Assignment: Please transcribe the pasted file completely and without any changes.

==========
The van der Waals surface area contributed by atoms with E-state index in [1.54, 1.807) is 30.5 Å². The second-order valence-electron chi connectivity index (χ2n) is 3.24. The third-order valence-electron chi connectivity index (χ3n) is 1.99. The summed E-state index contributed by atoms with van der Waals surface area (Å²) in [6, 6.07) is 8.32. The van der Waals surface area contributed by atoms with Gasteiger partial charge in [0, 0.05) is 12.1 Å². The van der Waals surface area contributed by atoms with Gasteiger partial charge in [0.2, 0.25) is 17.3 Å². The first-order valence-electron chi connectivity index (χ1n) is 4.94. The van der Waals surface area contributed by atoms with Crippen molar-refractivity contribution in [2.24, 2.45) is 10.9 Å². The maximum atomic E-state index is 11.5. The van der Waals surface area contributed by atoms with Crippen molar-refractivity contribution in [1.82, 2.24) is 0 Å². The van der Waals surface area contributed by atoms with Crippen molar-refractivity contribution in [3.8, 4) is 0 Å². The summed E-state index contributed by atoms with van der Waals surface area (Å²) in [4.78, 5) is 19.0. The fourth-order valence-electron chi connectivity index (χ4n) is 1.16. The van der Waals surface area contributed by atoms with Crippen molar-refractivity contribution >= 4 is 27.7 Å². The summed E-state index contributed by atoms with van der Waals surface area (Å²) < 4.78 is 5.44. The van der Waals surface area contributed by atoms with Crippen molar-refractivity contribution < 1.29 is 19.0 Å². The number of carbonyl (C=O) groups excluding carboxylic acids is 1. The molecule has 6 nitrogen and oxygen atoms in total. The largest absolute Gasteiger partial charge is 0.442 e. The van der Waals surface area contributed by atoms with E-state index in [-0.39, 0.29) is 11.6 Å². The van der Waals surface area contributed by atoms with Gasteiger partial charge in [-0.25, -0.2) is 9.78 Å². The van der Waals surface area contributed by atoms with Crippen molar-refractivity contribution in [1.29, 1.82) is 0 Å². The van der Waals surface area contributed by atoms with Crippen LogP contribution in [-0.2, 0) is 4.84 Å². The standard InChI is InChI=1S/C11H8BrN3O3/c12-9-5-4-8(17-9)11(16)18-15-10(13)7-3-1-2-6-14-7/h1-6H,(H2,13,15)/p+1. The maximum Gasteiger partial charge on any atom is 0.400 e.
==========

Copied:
The van der Waals surface area contributed by atoms with E-state index in [1.54, 1.807) is 30.5 Å². The second-order valence-electron chi connectivity index (χ2n) is 3.24. The third-order valence-electron chi connectivity index (χ3n) is 1.99. The summed E-state index contributed by atoms with van der Waals surface area (Å²) in [6, 6.07) is 8.32. The van der Waals surface area contributed by atoms with Gasteiger partial charge in [0, 0.05) is 12.1 Å². The van der Waals surface area contributed by atoms with Gasteiger partial charge in [0.2, 0.25) is 17.3 Å². The first-order valence-electron chi connectivity index (χ1n) is 4.94. The van der Waals surface area contributed by atoms with Crippen molar-refractivity contribution in [2.24, 2.45) is 10.9 Å². The maximum atomic E-state index is 11.5. The van der Waals surface area contributed by atoms with Crippen molar-refractivity contribution in [1.82, 2.24) is 0 Å². The van der Waals surface area contributed by atoms with Crippen molar-refractivity contribution in [3.8, 4) is 0 Å². The summed E-state index contributed by atoms with van der Waals surface area (Å²) in [4.78, 5) is 19.0. The fourth-order valence-electron chi connectivity index (χ4n) is 1.16. The van der Waals surface area contributed by atoms with Crippen molar-refractivity contribution >= 4 is 27.7 Å². The summed E-state index contributed by atoms with van der Waals surface area (Å²) < 4.78 is 5.44. The van der Waals surface area contributed by atoms with Crippen molar-refractivity contribution < 1.29 is 19.0 Å². The number of carbonyl (C=O) groups excluding carboxylic acids is 1. The molecule has 6 nitrogen and oxygen atoms in total. The largest absolute Gasteiger partial charge is 0.442 e. The van der Waals surface area contributed by atoms with E-state index in [-0.39, 0.29) is 11.6 Å². The van der Waals surface area contributed by atoms with Gasteiger partial charge in [-0.25, -0.2) is 9.78 Å². The van der Waals surface area contributed by atoms with Crippen molar-refractivity contribution in [1.29, 1.82) is 0 Å². The van der Waals surface area contributed by atoms with Crippen LogP contribution in [-0.2, 0) is 4.84 Å². The standard InChI is InChI=1S/C11H8BrN3O3/c12-9-5-4-8(17-9)11(16)18-15-10(13)7-3-1-2-6-14-7/h1-6H,(H2,13,15)/p+1. The maximum Gasteiger partial charge on any atom is 0.400 e.